Welcome to EDAboard.com

Welcome to our site! EDAboard.com is an international Electronic Discussion Forum focused on EDA software, circuits, schematics, books, theory, papers, asic, pld, 8051, DSP, Network, RF, Analog Design, PCB, Service Manuals... and a whole lot more! To participate you need to register. Registration is free. Click here to register now.

Buck converter MPPT problem

Status
Not open for further replies.

jayzac

Newbie level 6
Joined
Nov 30, 2009
Messages
14
Helped
0
Reputation
0
Reaction score
0
Trophy points
1,281
Activity points
1,380
Below attached my design for buck MPPT
All of the port will connect to pin header and to the microcontroller board. This buck is supplied from DC power supply of 18V to step down to 12V battery voltage. I wish to test this buck converter board individually without connecting to the MCU board. I am giving PWM to IR2104 driver at pin 2 using function generator. However I fail to turn on my NMOS because there is no output at IR2104. After sometime the R7 of 100 Ohm resistor at current sense burned. Is there any problem with the current sense circuit ?

1. Is my way of testing correct?
2. Is my design for buck converter works for MPPT application ?

Thank you
 

Attachments

  • buck.pdf
    46.7 KB · Views: 91

BradtheRad

Super Moderator
Staff member
Joined
Apr 1, 2011
Messages
13,979
Helped
2,787
Reputation
5,572
Reaction score
2,693
Trophy points
1,393
Location
Minneapolis, Minnesota, USA
Activity points
104,281
A buck converter operates by sending pulses of current through a coil. This can generate hi voltage spikes. It can ruin nearby mosfets unless you add safeguards.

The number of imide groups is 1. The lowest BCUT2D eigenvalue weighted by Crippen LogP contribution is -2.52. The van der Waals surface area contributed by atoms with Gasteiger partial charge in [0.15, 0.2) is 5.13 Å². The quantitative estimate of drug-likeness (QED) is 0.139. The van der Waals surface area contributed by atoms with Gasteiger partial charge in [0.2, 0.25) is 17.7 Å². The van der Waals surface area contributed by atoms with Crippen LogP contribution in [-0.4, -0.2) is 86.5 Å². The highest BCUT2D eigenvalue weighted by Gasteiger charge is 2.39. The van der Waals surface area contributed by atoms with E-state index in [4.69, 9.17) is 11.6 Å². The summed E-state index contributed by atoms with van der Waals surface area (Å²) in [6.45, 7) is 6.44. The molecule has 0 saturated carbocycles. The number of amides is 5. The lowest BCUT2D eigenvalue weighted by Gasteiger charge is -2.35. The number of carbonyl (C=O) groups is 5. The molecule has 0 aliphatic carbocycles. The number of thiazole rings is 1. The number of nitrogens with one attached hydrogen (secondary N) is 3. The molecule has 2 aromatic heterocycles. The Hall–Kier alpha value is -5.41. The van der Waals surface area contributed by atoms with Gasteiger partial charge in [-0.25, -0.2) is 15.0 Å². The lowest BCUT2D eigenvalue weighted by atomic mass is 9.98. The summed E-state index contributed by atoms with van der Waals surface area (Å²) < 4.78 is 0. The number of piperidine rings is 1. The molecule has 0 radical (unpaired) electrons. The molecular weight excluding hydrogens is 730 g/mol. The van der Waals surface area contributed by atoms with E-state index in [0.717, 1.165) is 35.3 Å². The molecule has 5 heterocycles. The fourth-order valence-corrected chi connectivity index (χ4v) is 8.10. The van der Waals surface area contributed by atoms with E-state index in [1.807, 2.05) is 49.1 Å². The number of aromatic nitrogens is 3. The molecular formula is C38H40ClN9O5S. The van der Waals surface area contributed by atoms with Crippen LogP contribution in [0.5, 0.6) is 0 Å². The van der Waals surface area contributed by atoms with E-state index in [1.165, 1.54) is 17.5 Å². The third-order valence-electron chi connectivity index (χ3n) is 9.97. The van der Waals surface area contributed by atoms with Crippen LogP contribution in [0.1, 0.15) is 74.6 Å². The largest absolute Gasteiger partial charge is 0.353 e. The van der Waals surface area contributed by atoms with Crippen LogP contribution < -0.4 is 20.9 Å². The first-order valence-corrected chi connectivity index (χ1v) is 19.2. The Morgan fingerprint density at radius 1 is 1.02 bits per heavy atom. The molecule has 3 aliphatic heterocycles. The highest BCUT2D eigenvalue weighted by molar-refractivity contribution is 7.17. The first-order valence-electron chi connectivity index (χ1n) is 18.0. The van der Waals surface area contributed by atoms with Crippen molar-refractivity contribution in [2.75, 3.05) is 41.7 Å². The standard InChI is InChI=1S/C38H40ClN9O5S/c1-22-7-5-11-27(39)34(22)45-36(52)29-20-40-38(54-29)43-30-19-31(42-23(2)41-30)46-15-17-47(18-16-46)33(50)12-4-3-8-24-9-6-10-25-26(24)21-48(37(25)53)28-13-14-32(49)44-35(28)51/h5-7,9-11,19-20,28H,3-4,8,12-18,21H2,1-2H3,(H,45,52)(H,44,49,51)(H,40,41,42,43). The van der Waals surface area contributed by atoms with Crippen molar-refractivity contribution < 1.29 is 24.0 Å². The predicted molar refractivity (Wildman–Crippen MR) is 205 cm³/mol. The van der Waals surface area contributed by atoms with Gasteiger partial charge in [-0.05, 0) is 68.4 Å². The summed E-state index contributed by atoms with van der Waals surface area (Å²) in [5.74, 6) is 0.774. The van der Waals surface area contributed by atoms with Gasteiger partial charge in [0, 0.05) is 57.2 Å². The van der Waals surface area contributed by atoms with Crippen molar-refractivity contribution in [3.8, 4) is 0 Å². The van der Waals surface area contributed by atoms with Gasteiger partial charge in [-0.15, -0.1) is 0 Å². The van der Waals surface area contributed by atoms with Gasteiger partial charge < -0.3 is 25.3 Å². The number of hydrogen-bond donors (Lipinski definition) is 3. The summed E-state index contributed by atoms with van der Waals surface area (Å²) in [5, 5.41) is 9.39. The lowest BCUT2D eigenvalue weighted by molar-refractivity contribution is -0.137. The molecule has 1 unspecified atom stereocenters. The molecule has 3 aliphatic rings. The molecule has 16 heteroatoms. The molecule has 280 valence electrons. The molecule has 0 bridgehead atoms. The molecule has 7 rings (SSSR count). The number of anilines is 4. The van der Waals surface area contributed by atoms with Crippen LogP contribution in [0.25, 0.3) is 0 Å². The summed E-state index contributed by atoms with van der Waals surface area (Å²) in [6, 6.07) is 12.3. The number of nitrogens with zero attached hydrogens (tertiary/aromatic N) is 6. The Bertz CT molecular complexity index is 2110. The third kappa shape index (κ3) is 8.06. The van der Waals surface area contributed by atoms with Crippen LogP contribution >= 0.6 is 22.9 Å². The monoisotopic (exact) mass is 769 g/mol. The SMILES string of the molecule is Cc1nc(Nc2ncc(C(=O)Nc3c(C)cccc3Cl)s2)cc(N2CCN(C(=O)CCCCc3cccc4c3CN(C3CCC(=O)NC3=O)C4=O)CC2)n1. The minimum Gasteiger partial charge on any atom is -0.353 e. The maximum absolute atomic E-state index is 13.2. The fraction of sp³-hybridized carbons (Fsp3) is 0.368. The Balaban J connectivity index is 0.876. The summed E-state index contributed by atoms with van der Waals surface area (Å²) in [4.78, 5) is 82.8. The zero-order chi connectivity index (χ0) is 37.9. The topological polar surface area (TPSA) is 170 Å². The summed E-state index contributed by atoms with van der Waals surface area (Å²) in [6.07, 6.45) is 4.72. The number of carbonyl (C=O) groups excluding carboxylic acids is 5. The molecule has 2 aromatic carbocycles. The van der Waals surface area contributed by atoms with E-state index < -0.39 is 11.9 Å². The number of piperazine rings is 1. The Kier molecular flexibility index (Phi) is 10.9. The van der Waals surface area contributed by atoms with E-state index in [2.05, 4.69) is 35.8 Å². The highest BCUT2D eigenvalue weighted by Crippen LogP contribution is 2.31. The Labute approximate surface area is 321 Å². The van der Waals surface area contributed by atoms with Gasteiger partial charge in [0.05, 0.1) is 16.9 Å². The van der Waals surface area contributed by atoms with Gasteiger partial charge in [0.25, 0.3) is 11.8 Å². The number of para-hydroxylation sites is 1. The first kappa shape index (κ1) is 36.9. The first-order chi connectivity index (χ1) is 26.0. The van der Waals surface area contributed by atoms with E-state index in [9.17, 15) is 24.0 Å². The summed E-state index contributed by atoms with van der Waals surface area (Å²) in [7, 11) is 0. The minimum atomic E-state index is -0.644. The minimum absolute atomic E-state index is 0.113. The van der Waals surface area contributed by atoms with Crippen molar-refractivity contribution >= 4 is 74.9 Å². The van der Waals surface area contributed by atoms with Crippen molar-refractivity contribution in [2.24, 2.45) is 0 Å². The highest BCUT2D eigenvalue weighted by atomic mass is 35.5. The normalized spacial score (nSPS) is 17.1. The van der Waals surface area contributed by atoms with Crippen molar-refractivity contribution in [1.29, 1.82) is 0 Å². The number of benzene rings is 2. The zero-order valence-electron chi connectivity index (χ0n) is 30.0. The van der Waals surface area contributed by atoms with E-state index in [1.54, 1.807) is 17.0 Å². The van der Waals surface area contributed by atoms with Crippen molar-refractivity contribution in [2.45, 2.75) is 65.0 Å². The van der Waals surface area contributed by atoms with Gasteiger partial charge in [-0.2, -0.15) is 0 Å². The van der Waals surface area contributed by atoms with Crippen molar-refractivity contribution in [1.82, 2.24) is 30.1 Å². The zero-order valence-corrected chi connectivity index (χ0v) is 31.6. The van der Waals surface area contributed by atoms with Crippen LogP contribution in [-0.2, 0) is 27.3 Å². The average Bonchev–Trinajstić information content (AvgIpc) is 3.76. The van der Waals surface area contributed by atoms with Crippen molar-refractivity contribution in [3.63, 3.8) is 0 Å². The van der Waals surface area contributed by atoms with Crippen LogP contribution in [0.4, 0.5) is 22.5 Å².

You said R7 burns up. If so then it means extreme current is going through it. Furthermore this suggests IC LT6106 has fused innards.

Or on the other hand... it looks like R3 ( 0.1 ohm) is a current sense resistor. Is that the one that burns up? You could probably get by with a lower resistance that would dissipate fewer watts and stay cooler. Use the minimum ohms that will still create enough voltage drop across it to detect.

First you must stop the extreme current from going through it. At this point it may be that your mosfets are shorting at the same time. Check that they're still good.
 

ea.arun

Full Member level 2
Joined
Apr 26, 2011
Messages
123
Helped
33
Reputation
66
Reaction score
32
Trophy points
1,308
Location
Chennai
Activity points
1,942
in the schematics why do you need Q2 and D1 together?
Is Q2 is put to make the buck synchronous?

I dont see any reason for the R7 to blow.Because it should consume only the programmed current idealy since it is connected to the inverting terminal of the op-amp.

else everything looks ok.
 

aryajur

Advanced Member level 3
Joined
Oct 23, 2004
Messages
793
Helped
124
Reputation
248
Reaction score
37
Trophy points
1,308
Location
San Jose, USA
Activity points
7,788
First thing I would check is just the gate drive signals of the MOSFETs to make sure they have good break before make - the gate signals are not overlapping. This should be done without connecting the inductor or the current sense circuit.
When you give the signal to IR2104 from the function generator make sure the duty cycle is proper for 18 to 12V step down. Also since you put a function generator directly there is no soft start and since the inductor has to charge the big output cap with your fixed duty cycle provided by the function generator the current will overshoot in the beginning. This may cause excessive dissipation in the sense circuit.
I would also test the sense circuit separately to make sure the IC is still functional. Another thing to look at is how does your output voltage change?
 

Status
Not open for further replies.

Part and Inventory Search

Welcome to EDABoard.com

Sponsor

Top